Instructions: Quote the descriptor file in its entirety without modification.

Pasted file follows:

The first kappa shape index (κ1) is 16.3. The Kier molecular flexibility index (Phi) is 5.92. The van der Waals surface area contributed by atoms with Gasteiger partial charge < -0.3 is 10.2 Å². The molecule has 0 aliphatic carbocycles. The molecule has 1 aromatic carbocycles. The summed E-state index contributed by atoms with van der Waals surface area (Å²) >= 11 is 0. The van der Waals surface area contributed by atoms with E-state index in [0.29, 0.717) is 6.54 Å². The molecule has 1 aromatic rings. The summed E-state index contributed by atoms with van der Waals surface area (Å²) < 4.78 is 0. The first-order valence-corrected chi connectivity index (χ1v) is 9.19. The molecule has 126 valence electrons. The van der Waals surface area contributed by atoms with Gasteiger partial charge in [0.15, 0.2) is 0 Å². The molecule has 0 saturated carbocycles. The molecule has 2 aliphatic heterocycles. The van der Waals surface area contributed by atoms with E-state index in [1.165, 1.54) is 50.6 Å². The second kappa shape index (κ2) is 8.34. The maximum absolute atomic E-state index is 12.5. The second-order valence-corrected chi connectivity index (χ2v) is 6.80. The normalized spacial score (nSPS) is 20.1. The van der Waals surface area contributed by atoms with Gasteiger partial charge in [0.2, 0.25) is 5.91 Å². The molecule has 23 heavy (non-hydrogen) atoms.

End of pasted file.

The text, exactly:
The first kappa shape index (κ1) is 16.3. The Kier molecular flexibility index (Phi) is 5.92. The van der Waals surface area contributed by atoms with Gasteiger partial charge < -0.3 is 10.2 Å². The molecule has 0 aliphatic carbocycles. The molecule has 1 aromatic carbocycles. The summed E-state index contributed by atoms with van der Waals surface area (Å²) >= 11 is 0. The van der Waals surface area contributed by atoms with E-state index in [0.29, 0.717) is 6.54 Å². The molecule has 1 aromatic rings. The summed E-state index contributed by atoms with van der Waals surface area (Å²) < 4.78 is 0. The first-order valence-corrected chi connectivity index (χ1v) is 9.19. The molecule has 126 valence electrons. The van der Waals surface area contributed by atoms with Gasteiger partial charge in [0.15, 0.2) is 0 Å². The molecule has 0 saturated carbocycles. The molecule has 2 aliphatic heterocycles. The van der Waals surface area contributed by atoms with E-state index in [1.165, 1.54) is 50.6 Å². The second kappa shape index (κ2) is 8.34. The maximum absolute atomic E-state index is 12.5. The second-order valence-corrected chi connectivity index (χ2v) is 6.80. The normalized spacial score (nSPS) is 20.1. The van der Waals surface area contributed by atoms with Gasteiger partial charge in [0.2, 0.25) is 5.91 Å². The molecule has 23 heavy (non-hydrogen) atoms.